Barbara Randall began watching the Bend real estate market two years ago when she and her husband decided to move to Bend from Scottsdale, Arizona. The rising prices worried Randall, so soon after they found a buyer for their condo in February, they flew to Bend to find a house.

“We thought, ‘Wow, we better move sooner than later, or we’re going to be left behind,’” Randall said. “And we nabbed a really great house because of it.”

Home prices in Bend are now on par, at least in nominal terms, with the previous peak in 2007.

The median home price reached $396,000 in March, according to the Beacon Report, produced by Donnie Montagner of Beacon Appraisal Group in Redmond. The Beacon Report looks at single-family homes on 1-acre or smaller lots and includes Tumalo and Alfalfa in the Bend market. The median price of $396,000 hadn’t been posted since May 2007, before the collapse of a speculative bubble and the Great Recession eroded values by 58 percent.

The median price trough of $166,000 came in November 2011.

Economists and real estate professionals point out the current market conditions are nothing like a decade ago, but reaching that high-water mark nevertheless begs the question: Where does Bend real estate go from here?

“I don’t have any reason to believe the previous peak represents a barrier, that there’s something magical about hitting that previous peak that prevents it from going further,” University of Oregon economics professor Tim Duy said. Duy is also the author of the Central Oregon Business Index.

The recent median price doesn’t account for 10 years of inflation, Duy said. The real, or inflation-adjusted, home price index for the Bend-Redmond area is still about 18 percent below its previous peak, which came in fourth quarter 2006, he said. The home-price index tracks same-property sales over time, so it’s more accurate than Realtor-generated data, he said.

“What is most likely to derail the housing market is when we get a recession,” Duy said. “That is most likely to stifle or slow the in-migration of new residents.”

The current market is driven by short supply, as builders have yet to catch up with Oregon’s population growth, plus strong demand from buyers who are either earning enough money to afford a house, or have sold one in a more expensive market, said Josh Lehner, economist for the Oregon Office of Economic Analysis.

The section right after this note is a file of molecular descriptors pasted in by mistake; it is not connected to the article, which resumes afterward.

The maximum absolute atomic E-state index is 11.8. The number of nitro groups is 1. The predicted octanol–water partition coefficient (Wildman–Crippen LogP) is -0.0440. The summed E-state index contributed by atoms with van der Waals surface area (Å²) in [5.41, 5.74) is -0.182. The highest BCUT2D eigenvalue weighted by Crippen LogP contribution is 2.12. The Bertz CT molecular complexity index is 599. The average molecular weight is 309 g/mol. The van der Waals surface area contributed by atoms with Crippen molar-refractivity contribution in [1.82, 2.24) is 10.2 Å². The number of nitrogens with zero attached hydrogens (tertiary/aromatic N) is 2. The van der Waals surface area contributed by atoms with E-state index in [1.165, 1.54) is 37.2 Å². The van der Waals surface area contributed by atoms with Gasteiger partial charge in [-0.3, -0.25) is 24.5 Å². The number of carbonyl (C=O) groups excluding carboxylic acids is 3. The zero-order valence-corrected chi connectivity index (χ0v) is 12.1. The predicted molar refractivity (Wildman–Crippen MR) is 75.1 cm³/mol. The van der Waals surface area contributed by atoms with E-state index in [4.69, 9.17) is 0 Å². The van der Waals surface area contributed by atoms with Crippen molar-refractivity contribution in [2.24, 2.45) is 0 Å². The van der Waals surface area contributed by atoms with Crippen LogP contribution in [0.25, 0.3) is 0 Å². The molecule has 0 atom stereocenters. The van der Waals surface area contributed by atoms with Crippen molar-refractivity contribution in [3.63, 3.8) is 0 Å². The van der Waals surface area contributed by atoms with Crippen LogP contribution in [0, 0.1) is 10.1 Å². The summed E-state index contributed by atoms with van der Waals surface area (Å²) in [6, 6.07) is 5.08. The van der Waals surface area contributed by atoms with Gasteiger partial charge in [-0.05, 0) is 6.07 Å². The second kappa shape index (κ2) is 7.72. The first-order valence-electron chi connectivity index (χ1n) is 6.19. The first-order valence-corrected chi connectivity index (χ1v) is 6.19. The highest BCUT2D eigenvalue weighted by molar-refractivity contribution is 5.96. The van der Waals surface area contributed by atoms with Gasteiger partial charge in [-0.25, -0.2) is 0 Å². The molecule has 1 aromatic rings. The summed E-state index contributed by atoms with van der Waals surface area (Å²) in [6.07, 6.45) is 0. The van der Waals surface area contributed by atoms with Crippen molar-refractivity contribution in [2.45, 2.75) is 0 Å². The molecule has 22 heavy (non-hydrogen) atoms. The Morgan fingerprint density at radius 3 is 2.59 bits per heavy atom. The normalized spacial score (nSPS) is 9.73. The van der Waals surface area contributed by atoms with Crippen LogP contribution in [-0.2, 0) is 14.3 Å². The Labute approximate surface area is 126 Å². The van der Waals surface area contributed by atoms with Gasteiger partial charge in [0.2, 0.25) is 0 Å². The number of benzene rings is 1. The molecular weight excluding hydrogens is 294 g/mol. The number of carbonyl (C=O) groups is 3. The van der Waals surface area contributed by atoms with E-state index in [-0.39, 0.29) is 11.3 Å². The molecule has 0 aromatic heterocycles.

The upward trend in prices won’t change until supply increases or demand slacks off, economists said. The pace of construction in both houses and apartments is picking up, which makes the outlook “somewhat bright,” Lehner said.

But Duy doesn’t think new construction in Bend can catch up with demand, which he said is “off the charts.” Well before the bubble, Bend attracted a lot of midcareer professionals and retirees with the wealth to buy houses, he said. “Those fundamentals are still in place,” he said.

Unlike many people who move to Bend, Randall and her husband, Gordon Lind, both retired, were looking to buy a bigger home than their 1,000-square-foot condo. “The market, for us, is a little more expensive,” Randall said. “We didn’t want to go over $400,000.”

The retired couple found a house in Jones Farm, a new subdivision built by Stone Bridge Homes NW of Lake Oswego. They paid $399,900 for an 1,800-square foot home, which is the smallest floor plan the builder offers.

“Probably by July or August, we’ll be sold out with this neighborhood,” said Brent Landels, a Coldwell Banker Morris broker who represents Stone Bridge.

Landels thinks prices will continue rising 10 percent per year. “So a $400,000 house a year from now will probably be about $440,000, which is kind of scary,” he said.

Though Landels might have no trouble finding a buyer for a $440,000 house, he’s concerned that Bend won’t be affordable to future generations. He’s participated in the not-for-profit Bend 2030’s efforts to identify ways to provide more housing for middle-income people.

“How do we get houses for people who live here in town, not just people who move here with a lot of money?” he said. “We want our kids to be able to live here, too.”

The affordability of homes will continue to be a problem in Oregon, Lehner said, but he thinks the gap between prices and income will grow at a slower pace than in the past. That’s because supply is increasing, and median incomes in most Oregon markets are also increasing, he said. (Lehner did not look at median-income data for the Bend metro area.) “Maybe it gets a little more unaffordable in the next few years, but not at the same pace as in the last five,” he said.

Duy and Lehner both said that when it comes to real estate, most people give too much weight to their recent experience with the speculative housing bubble and subsequent crash.

“If you’re waiting for another crash in prices, you might be waiting a long time,” Duy said.

That doesn’t mean, however, that prices couldn’t decline again, Lehner said.

“If the mentality returns that ‘You have to buy a home today … because it’s only going to go up forever,’” he said, “that could allow for another bubble.”

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